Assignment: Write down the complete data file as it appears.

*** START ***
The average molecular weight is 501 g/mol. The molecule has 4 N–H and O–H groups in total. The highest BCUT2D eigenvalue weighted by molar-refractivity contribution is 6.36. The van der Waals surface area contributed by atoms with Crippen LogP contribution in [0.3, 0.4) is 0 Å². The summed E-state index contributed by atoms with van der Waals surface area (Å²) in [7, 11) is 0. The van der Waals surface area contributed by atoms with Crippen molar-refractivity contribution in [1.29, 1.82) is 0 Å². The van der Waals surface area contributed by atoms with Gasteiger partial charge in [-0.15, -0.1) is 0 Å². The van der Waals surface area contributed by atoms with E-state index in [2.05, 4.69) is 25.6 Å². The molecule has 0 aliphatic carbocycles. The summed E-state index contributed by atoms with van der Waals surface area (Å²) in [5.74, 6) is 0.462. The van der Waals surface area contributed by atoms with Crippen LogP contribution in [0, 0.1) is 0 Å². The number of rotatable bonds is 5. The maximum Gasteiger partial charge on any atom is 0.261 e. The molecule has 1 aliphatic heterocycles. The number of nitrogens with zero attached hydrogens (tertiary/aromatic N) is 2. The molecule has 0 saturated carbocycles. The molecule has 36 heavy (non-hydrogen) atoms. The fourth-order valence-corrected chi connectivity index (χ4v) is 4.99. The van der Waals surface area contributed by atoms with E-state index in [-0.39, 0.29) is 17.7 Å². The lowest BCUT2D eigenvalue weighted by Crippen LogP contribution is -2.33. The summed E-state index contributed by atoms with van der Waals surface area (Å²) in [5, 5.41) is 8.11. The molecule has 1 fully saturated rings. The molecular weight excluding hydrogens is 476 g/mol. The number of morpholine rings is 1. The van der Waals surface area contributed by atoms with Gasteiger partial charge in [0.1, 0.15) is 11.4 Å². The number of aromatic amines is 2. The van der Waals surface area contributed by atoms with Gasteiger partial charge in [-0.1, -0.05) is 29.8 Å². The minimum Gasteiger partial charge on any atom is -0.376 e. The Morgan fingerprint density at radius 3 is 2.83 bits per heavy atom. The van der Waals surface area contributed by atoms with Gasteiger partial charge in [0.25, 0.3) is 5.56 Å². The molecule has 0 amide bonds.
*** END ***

The average molecular weight is 501 g/mol. The molecule has 4 N–H and O–H groups in total. The highest BCUT2D eigenvalue weighted by molar-refractivity contribution is 6.36. The van der Waals surface area contributed by atoms with Crippen LogP contribution in [0.3, 0.4) is 0 Å². The summed E-state index contributed by atoms with van der Waals surface area (Å²) in [7, 11) is 0. The van der Waals surface area contributed by atoms with Crippen molar-refractivity contribution in [1.29, 1.82) is 0 Å². The van der Waals surface area contributed by atoms with Gasteiger partial charge in [-0.15, -0.1) is 0 Å². The van der Waals surface area contributed by atoms with E-state index in [2.05, 4.69) is 25.6 Å². The molecule has 0 aliphatic carbocycles. The summed E-state index contributed by atoms with van der Waals surface area (Å²) in [5.74, 6) is 0.462. The van der Waals surface area contributed by atoms with Crippen LogP contribution in [0, 0.1) is 0 Å². The number of rotatable bonds is 5. The maximum Gasteiger partial charge on any atom is 0.261 e. The molecule has 1 aliphatic heterocycles. The number of nitrogens with zero attached hydrogens (tertiary/aromatic N) is 2. The molecule has 0 saturated carbocycles. The molecule has 36 heavy (non-hydrogen) atoms. The fourth-order valence-corrected chi connectivity index (χ4v) is 4.99. The van der Waals surface area contributed by atoms with E-state index in [-0.39, 0.29) is 17.7 Å². The lowest BCUT2D eigenvalue weighted by Crippen LogP contribution is -2.33. The summed E-state index contributed by atoms with van der Waals surface area (Å²) in [5, 5.41) is 8.11. The molecule has 1 fully saturated rings. The molecular weight excluding hydrogens is 476 g/mol. The number of morpholine rings is 1. The van der Waals surface area contributed by atoms with Gasteiger partial charge in [0.1, 0.15) is 11.4 Å². The number of aromatic amines is 2. The van der Waals surface area contributed by atoms with Gasteiger partial charge in [-0.1, -0.05) is 29.8 Å². The minimum Gasteiger partial charge on any atom is -0.376 e. The Morgan fingerprint density at radius 3 is 2.83 bits per heavy atom. The van der Waals surface area contributed by atoms with Gasteiger partial charge in [0.25, 0.3) is 5.56 Å². The molecule has 0 amide bonds.